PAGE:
Australasian Comic reviews by Philip Bentley
Oi Oi Oi ! #1 (ComicOz, 2014)
Dailies #4 (Silent Army, 2014)
When local comic production spluttered into life again in the 1980s after a lull of around 20 years, non-themed anthologies were the initial mode of choice. From Inkspots to Fox Comics and on to Ozcomics and Cyclone, anthologies were seen as a way to showcase the greatest number of creators in the shortest amount of space. However all of these publications struggled to reach their market which wasn’t that big to begin with. Newsagent distribution proved an expensive and wasteful procedure, while local comic shops (and their patrons) were fairly disinterested.
Since those times we have had the brief ‘golden summer’ of the 1990s, when local comics seemed to gain some sort of foothold only to lose it just as quickly. Later in the decade Deevee, a non-themed anthology, sustained itself for just under 20 issues, primarily through overseas sales, by anchoring itself with a creator with international clout (Eddie Campbell). Deevee, though, was the last of its kind. Since then the preference has been for themed anthologies or single story books. The received wisdom has been that anthologies, whether themed or not, do not sell that well despite them being popular with creators for providing an outlet.
So it is interesting that over the past few years a few significant non-themed anthologies have re-emerged. I welcome this as personally I feel this mode has a lot to offer. The two above come at it from different directions, so a comparison is revealing.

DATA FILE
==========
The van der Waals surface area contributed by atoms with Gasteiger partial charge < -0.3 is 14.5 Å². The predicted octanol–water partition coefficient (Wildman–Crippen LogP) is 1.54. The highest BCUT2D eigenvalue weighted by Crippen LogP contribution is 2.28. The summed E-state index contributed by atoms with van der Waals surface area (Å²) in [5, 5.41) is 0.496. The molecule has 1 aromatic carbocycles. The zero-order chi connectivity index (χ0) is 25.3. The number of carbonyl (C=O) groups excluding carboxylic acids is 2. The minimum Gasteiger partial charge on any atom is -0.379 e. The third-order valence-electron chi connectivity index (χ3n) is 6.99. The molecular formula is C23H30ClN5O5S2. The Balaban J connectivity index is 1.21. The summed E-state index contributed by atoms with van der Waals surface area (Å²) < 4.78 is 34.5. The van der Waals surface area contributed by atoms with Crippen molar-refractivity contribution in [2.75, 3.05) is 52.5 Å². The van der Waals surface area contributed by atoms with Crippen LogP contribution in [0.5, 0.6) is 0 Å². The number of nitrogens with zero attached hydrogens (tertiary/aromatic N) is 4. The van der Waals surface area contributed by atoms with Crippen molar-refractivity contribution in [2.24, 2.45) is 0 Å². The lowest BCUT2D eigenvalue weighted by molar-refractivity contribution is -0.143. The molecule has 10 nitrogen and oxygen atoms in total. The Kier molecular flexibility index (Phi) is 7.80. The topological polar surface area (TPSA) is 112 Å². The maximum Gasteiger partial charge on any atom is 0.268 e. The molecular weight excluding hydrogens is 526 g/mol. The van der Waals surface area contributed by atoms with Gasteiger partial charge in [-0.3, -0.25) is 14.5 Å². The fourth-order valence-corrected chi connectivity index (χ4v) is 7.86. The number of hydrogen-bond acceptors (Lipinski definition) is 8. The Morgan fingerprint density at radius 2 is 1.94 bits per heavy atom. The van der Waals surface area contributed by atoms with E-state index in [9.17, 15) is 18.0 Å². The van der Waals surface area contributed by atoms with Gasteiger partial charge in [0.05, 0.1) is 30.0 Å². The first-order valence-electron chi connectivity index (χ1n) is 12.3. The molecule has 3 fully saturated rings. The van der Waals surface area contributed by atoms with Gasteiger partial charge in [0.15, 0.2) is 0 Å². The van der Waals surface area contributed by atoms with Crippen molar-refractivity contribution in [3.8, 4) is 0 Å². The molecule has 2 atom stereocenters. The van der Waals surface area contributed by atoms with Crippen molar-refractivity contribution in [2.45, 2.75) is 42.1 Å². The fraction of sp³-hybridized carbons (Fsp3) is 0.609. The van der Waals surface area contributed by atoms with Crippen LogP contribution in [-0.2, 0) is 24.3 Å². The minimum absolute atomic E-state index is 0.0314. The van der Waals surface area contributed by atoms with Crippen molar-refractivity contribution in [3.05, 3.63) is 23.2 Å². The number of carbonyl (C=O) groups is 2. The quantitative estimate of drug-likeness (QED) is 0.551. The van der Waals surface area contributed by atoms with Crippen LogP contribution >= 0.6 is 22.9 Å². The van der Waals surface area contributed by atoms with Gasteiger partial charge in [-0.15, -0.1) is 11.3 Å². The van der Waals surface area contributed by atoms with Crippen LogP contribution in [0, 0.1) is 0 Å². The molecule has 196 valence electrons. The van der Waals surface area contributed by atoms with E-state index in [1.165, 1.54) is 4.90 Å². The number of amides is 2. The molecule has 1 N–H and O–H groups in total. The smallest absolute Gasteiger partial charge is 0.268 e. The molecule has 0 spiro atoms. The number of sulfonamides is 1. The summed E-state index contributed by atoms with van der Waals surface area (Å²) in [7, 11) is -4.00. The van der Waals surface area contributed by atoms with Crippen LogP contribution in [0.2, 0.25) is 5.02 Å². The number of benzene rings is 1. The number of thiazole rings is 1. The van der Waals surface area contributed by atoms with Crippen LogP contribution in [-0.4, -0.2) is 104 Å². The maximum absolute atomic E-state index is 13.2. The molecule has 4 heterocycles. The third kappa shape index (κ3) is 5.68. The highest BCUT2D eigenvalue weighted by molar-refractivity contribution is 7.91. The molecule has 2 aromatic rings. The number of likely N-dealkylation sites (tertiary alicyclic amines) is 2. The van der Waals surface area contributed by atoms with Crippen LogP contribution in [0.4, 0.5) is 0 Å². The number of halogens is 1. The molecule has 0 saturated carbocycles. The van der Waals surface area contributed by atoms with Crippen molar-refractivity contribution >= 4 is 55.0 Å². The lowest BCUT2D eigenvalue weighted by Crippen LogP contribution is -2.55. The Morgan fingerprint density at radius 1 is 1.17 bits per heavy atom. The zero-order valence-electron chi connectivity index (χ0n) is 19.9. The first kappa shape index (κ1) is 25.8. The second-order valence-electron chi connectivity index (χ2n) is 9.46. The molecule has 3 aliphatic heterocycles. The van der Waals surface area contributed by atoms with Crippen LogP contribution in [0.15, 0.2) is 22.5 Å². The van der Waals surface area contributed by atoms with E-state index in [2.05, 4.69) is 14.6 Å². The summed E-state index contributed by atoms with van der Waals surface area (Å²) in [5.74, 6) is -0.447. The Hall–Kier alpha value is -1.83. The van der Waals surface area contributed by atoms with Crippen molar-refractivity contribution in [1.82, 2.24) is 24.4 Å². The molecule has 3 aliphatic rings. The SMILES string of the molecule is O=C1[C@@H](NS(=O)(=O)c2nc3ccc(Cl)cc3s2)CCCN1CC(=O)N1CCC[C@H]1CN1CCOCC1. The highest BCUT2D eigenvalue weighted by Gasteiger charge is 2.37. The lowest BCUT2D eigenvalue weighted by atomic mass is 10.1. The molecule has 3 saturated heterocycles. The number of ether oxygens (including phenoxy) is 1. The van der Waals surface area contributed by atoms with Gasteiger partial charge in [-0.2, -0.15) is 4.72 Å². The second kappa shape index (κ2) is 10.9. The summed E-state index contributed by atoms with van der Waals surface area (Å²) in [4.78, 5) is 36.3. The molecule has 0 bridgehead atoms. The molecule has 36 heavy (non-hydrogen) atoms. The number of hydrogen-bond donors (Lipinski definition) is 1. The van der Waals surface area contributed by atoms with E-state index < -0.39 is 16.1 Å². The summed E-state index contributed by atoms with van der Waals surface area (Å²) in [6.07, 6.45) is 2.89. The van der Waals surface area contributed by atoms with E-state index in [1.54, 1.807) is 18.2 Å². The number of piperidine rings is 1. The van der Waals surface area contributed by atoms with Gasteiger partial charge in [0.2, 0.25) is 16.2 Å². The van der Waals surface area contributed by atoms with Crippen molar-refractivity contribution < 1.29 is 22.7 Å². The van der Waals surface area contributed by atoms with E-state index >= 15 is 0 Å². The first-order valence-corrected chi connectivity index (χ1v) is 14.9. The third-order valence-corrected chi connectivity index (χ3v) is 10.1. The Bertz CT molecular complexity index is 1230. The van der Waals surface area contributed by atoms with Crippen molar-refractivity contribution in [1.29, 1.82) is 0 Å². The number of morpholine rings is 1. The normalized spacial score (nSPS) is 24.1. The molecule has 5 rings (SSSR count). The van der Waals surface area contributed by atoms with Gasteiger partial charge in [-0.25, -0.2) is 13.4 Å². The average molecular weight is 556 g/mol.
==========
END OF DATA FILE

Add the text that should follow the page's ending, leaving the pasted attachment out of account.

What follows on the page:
Nat Karmichael’s Oi Oi Oi! seems a throwback to the 1980s with its emphasis on its Australian roots and newsstand distribution. In other ways it has gone beyond these times by proposing a quarterly schedule and paying contributors. But that some element of the 1980s is present may not be that surprising given Karmichael also made a contribution to anthologies in that decade by being involved with The Australian Comics Group (one issue, 1982). Later he published a magazine reprinting the newspaper strip Air Hawk (six issues, 1980's-1990), with a softcover collection in 2011 and a second volume in hardcover of Air Hawk in 2013. He followed it up this year with one of another newspaper strip, Monty Wedd's Ned Kelly.
Since the cessation of Tango in 2009 local comic aficionados have lamented the absence of a substantial anthology to showcase the burgeoning talents this country has been producing. So Karmichael is to be congratulated at having a go at providing it. The results though are mixed. From a perspective of the work alone Karmichael has been wise enough to largely use established creators so there are no duds to be found. That said, to me, the book is largely lacking any inner cohesion. Now I admit this is a fairly abstract element and there are no rules about how you achieve it, but for me the best anthologies have any inner synergy where the works spark off one another to produce something that is greater than the sum of its parts. For me this element is absent here.
It’s true a number of the works do address some element of Australiana, but otherwise they have little in common visually or thematically. Cartooning flights of fancy from Rob Feldman and Glenn Le Lievre are juxtaposed with more dramatic works, such as a tale set in 1930s Tasmania by Tony Thorne (making a welcome return to the printed page after a gap of 20 odd years), and one of Steve Carter and Antoinette Ryder’s patented fantasy adventures (considerably toned down from their usual fare). These are leavened with an amusing slice of life tale by Dillon Naylor, a thought-provoking commentary on the medium by Bruce Mutard and the first nine pages of Joshua Santospirito’s renowned graphic novel Long Weekend in Alice Springs. All of these would be acceptable on their own but here just seem to be taking the work in too many directions at once.